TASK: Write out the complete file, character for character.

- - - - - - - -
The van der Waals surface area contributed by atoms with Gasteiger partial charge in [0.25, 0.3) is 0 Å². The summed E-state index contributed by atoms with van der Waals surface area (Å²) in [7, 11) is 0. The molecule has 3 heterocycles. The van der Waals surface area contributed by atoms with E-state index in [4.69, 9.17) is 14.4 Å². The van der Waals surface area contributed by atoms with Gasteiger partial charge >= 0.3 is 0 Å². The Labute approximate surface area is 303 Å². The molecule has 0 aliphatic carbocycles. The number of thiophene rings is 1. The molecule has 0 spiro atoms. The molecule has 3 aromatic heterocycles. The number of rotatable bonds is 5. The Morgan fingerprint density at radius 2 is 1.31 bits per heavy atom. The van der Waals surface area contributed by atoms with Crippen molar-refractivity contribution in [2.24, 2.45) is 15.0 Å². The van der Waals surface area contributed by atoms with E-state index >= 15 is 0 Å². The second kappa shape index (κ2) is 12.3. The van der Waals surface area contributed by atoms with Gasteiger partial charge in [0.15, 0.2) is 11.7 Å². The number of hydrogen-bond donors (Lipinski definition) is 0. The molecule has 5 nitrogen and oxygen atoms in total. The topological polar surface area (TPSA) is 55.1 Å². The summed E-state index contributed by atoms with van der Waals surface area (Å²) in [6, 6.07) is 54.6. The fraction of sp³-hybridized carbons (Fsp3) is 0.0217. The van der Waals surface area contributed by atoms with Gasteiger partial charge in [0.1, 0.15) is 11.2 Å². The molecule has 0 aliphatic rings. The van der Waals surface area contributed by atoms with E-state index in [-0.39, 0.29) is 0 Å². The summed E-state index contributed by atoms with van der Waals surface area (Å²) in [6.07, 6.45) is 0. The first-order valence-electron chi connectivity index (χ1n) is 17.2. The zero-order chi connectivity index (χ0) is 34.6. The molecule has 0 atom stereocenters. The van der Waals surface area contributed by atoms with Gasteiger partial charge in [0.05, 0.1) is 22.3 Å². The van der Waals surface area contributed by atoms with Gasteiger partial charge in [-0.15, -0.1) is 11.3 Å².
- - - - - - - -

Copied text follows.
The van der Waals surface area contributed by atoms with Gasteiger partial charge in [0.25, 0.3) is 0 Å². The summed E-state index contributed by atoms with van der Waals surface area (Å²) in [7, 11) is 0. The molecule has 3 heterocycles. The van der Waals surface area contributed by atoms with E-state index in [4.69, 9.17) is 14.4 Å². The van der Waals surface area contributed by atoms with Gasteiger partial charge >= 0.3 is 0 Å². The Labute approximate surface area is 303 Å². The molecule has 0 aliphatic carbocycles. The number of thiophene rings is 1. The molecule has 0 spiro atoms. The molecule has 3 aromatic heterocycles. The number of rotatable bonds is 5. The Morgan fingerprint density at radius 2 is 1.31 bits per heavy atom. The van der Waals surface area contributed by atoms with Crippen molar-refractivity contribution in [2.24, 2.45) is 15.0 Å². The van der Waals surface area contributed by atoms with E-state index >= 15 is 0 Å². The second kappa shape index (κ2) is 12.3. The van der Waals surface area contributed by atoms with Gasteiger partial charge in [0.15, 0.2) is 11.7 Å². The number of hydrogen-bond donors (Lipinski definition) is 0. The molecule has 5 nitrogen and oxygen atoms in total. The topological polar surface area (TPSA) is 55.1 Å². The summed E-state index contributed by atoms with van der Waals surface area (Å²) in [6, 6.07) is 54.6. The fraction of sp³-hybridized carbons (Fsp3) is 0.0217. The van der Waals surface area contributed by atoms with Gasteiger partial charge in [0.1, 0.15) is 11.2 Å². The molecule has 0 aliphatic rings. The van der Waals surface area contributed by atoms with E-state index in [-0.39, 0.29) is 0 Å². The summed E-state index contributed by atoms with van der Waals surface area (Å²) in [6.07, 6.45) is 0. The first-order valence-electron chi connectivity index (χ1n) is 17.2. The zero-order chi connectivity index (χ0) is 34.6. The molecule has 0 atom stereocenters. The van der Waals surface area contributed by atoms with Gasteiger partial charge in [0.05, 0.1) is 22.3 Å². The van der Waals surface area contributed by atoms with Gasteiger partial charge in [-0.15, -0.1) is 11.3 Å².